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Citizen use of Internet and traditional news media sources: What's new about new media?
Unformatted Document Text:  12 Finally, we were interested in examining what the traditional media users do with the web sites. Due to the lack of contextual data about television viewing, in this paper, we mainly focused on the relationship between newspaper use and Internet news use. For the analysis, we first ran crosstabulation between a specific newspaper and the web sites that readers of the particular newspaper visited. Then, we carried out a regression analysis to see whether newspaper use can predict Internet news use. Since both the dependent variable and the independent variable are categorical, logistic regression is an appropriate statistical approach. Finally, demographic variables were included in the equation to see whether the relationship holds after more stringent controls. Results Preliminary analysis: Profiles of the Internet news users In the survey, 40% of the total sample went online to get news in the past few months. About 31.7% of the females went online, while 49.2% of the males did so. Interestingly, 42% of the black respondents went online, while the proportion of the white respondents going online is slightly lower (40%). Among the Internet news users, 58% are male and 42% are female; about two-thirds are from age 18 to 44; almost two- thirds have some college or are college graduates. In the three major metropolitan areas in Ohio, Cleveland has the most Internet news users (20%), followed by Cincinnati (17%) and Columbus (16%). Three quarters of the respondents have annual household incomes of $30,000 or more. Finally, not surprisingly white people are the majority among Internet users. Do Internet users still read newspaper and watch TV?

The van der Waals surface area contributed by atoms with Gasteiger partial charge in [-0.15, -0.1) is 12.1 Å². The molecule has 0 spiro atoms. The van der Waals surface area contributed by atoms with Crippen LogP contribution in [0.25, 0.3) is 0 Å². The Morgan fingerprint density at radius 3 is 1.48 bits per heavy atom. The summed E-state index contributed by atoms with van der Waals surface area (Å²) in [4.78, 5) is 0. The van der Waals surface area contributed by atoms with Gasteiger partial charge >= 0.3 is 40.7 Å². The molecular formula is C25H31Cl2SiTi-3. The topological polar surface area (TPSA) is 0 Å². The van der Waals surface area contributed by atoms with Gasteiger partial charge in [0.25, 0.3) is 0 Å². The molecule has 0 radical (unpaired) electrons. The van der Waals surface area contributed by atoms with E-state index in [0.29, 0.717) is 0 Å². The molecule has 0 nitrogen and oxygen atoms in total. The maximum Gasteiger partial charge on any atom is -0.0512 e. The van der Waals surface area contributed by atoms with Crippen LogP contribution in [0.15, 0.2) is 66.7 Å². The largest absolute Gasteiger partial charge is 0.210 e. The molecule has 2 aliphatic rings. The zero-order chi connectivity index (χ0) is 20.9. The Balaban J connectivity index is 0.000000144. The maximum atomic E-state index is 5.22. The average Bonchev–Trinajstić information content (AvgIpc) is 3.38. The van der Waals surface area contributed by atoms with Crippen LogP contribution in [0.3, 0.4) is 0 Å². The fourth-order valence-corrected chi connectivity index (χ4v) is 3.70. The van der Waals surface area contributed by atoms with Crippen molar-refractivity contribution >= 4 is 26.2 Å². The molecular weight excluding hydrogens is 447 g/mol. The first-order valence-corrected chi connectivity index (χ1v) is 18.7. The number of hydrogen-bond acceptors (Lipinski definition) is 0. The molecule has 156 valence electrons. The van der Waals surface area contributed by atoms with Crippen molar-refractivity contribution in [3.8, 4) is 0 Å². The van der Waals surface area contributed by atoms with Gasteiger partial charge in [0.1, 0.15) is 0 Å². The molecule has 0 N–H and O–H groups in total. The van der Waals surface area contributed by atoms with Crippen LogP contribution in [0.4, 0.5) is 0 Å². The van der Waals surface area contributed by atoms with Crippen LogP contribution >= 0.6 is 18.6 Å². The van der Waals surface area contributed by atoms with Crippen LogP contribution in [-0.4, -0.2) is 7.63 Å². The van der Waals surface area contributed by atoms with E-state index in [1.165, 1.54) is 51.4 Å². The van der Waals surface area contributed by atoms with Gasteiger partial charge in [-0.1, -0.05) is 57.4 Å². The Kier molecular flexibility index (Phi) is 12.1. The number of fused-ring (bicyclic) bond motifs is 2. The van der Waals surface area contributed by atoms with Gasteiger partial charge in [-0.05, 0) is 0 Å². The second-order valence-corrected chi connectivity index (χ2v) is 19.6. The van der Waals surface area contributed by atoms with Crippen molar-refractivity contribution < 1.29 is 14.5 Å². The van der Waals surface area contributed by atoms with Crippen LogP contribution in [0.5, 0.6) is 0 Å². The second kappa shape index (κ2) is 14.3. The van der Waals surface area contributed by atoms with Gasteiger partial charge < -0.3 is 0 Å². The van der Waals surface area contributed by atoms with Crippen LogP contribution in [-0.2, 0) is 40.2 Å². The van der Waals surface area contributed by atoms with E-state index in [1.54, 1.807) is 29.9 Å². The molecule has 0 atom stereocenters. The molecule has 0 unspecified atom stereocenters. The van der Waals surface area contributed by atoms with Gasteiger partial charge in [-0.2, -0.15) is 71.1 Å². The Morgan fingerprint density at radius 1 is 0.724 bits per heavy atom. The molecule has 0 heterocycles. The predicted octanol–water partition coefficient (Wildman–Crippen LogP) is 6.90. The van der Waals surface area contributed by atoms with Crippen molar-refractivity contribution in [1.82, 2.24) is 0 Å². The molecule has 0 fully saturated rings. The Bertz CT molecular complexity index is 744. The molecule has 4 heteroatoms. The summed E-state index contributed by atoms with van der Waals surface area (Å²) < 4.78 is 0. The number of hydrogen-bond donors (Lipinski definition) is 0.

Authors: Yuan, Yangyang. and Kosicki, Gerald.
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12
Finally, we were interested in examining what the traditional media users do with the
web sites. Due to the lack of contextual data about television viewing, in this paper, we
mainly focused on the relationship between newspaper use and Internet news use. For the
analysis, we first ran crosstabulation between a specific newspaper and the web sites that
readers of the particular newspaper visited. Then, we carried out a regression analysis to
see whether newspaper use can predict Internet news use. Since both the dependent
variable and the independent variable are categorical, logistic regression is an appropriate
statistical approach. Finally, demographic variables were included in the equation to see
whether the relationship holds after more stringent controls.

Results
Preliminary analysis: Profiles of the Internet news users
In the survey, 40% of the total sample went online to get news in the past few
months. About 31.7% of the females went online, while 49.2% of the males did so.
Interestingly, 42% of the black respondents went online, while the proportion of the
white respondents going online is slightly lower (40%). Among the Internet news users,
58% are male and 42% are female; about two-thirds are from age 18 to 44; almost two-
thirds have some college or are college graduates. In the three major metropolitan areas
in Ohio, Cleveland has the most Internet news users (20%), followed by Cincinnati
(17%) and Columbus (16%). Three quarters of the respondents have annual household
incomes of $30,000 or more. Finally, not surprisingly white people are the majority
among Internet users.
Do Internet users still read newspaper and watch TV?


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